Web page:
Watch CBSN Live

3 Dead In Israel Bus Stop Blast

An explosion Tuesday evening at a bus stop near a military base and hospital outside Tel Aviv killed three and injured dozens, at least 15 of them seriously, clouding prospects for working with the Palestinian Prime Minister-designate Ahmed Qureia.

The explosion occurred outside the Tzrifin military base at about 6 p.m. local time. Reports say the body of a suicide bomber was found, possibly that of a woman. Many of those waiting at the bus stop were Israeli soldiers.

Israeli security had been on high alert after the wounding of the spiritual leader and founder of the Hamas militant group this weekend.

Israel had indicated earlier Tuesday it would be willing to work with Ahmed Qureia as the new Palestinian prime minister, despite his close ties with veteran leader Yasser Arafat.

Israel initially said after the weekend resignation of Palestinian Prime Minister Mahmoud Abbas that it would not deal with a successor handpicked by Arafat. However, Israeli Prime Minister Ariel Sharon's aides said Tuesday that Qureia could be a partner if he carries out the Palestinians' obligations under a U.S.-backed peace plan, including disarming militants.

"When we have a partner on the other side who is determined to take action against terrorism, then he will find Israel more than forthcoming," said Israeli spokesman Jonathan Peled.

However, Israelis don't expect that to happen, so the prospects for ending three years of conflict appear slim, reports CBS News Correspondent Robert Berger.

For his part, Qureia told Israel's Haaretz newspaper that he wants to achieve a comprehensive cease-fire between Israel and the Palestinians, not just the "hudna" that militant groups agreed to for two months this summer.

However, he is not optimistic about success if he doesn't have international support.

"I want to see the Americans, what kind of guarantees, what kind of support they will give," he said.

In the West Bank city of Hebron, three Palestinians, including a 12-year-old boy, were killed by shrapnel from an Israeli tank shell fired at a suspected militants' hideout, witnesses said. Army Radio reported that one of the adults killed was identified as Ahmed Bader, Hamas leader in the southern West Bank city.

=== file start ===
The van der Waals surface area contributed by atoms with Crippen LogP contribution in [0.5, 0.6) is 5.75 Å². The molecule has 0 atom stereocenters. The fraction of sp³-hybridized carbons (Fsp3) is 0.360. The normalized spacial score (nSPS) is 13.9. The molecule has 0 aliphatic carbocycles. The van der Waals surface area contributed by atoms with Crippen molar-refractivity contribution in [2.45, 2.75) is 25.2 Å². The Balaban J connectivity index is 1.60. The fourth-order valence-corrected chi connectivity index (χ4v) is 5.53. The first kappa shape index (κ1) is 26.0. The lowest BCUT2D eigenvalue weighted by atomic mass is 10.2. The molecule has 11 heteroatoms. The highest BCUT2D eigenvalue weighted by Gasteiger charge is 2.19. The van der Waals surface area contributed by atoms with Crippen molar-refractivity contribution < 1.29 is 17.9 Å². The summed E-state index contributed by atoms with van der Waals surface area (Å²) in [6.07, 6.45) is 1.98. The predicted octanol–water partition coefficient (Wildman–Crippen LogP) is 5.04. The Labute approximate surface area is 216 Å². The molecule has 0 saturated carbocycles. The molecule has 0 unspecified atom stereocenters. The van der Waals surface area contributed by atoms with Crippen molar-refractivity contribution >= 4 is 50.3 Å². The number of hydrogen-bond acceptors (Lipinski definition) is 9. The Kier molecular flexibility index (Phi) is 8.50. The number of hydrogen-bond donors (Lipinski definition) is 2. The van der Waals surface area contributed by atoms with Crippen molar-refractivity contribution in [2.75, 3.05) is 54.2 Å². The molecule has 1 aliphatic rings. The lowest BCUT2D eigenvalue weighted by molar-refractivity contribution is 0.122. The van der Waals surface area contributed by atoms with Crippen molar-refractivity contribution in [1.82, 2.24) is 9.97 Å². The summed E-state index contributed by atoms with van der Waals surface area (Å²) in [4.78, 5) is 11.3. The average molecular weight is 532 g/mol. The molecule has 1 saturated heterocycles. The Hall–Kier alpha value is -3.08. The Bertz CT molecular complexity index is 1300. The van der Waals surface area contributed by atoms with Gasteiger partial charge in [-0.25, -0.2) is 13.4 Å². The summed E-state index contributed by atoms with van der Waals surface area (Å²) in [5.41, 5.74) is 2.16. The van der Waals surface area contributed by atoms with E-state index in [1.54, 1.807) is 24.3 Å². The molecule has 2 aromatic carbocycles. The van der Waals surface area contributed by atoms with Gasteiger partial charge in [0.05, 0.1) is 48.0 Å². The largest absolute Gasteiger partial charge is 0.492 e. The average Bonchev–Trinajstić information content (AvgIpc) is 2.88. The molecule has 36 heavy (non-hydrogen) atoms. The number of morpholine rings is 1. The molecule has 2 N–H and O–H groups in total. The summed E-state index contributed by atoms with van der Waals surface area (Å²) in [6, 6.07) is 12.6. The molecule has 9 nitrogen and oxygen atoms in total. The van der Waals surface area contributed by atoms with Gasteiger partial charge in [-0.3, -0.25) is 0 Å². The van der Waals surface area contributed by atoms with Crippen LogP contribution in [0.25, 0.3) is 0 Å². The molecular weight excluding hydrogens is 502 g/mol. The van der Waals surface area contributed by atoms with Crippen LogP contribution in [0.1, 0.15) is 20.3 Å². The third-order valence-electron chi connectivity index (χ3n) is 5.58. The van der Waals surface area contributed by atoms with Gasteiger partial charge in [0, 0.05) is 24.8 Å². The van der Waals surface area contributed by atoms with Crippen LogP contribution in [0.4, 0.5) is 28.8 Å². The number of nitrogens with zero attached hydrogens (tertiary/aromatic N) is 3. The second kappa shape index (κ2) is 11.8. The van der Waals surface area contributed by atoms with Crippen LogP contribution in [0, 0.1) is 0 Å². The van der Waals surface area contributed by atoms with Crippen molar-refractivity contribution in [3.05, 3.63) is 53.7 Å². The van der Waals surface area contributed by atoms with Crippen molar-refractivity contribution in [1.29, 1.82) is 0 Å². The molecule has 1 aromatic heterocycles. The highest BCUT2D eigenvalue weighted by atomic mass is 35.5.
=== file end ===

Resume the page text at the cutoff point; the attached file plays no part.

Israeli troops surrounded a seven-story apartment building early Tuesday, apparently in search of wanted men from the Islamic militant group Hamas.

A gun battle erupted and troops blew up a car, witnesses said. Later, soldiers fired several tank shells at the building, witnesses said. Twelve-year-old Thaher Siyouri, who was watching the fighting with his family from the third-floor of a nearby building, was killed — according to hospital doctors by shrapnel from a tank shell that hit his head and neck.

Witnesses said the army sent two Palestinians into the building at one point, apparently to search it. Israel's Supreme Court has outlawed the practice of using Palestinian civilians as "human shields." The Israeli had no immediate comment on the report. In a similar raid in the West Bank city of Nablus on Friday, witnesses also reported that troops used human shields.

Qureia, the Palestinian parliament speaker and one of the key people who helped negotiate the 1993 Israeli-Palestinian Oslo accord, was tapped Sunday by Arafat to replace Abbas.

Qureia has accepted the post in principle, but says Israel must take action on a U.S.-backed peace plan and that both sides must commit to a cease-fire if he is to succeed. Qureia, also known as Abu Ala, warned that unless Israel lessens its hostility to Arafat and ends lethal airstrikes on militant leaders, he'd be doomed to failure.

It's not for Israel to say who will govern the Palestinians, he told Haaretz.

"I don't tell you whether [right-wing] ministers [Avigdor] Lieberman or [Effi] Eitam should sit in the government," said Qureia. "You must remember that Yasser Arafat is our chosen president, and he's the one who appointed me as the leader of the new government."

Raanan Gissin, a senior adviser to Ariel Sharon, said the Palestinian leadership must halt violence and choose the path of peace if it wants Israel to cooperate.

"The name doesn't matter here ... the policy matters, the strategy matters," Gissin told reporters traveling with Sharon, who is visiting India. "If they will be willing to participate in the process ... they can always call us, they know the phone number."

Sharon's aides, speaking on condition of anonymity, said Qureia could be a partner.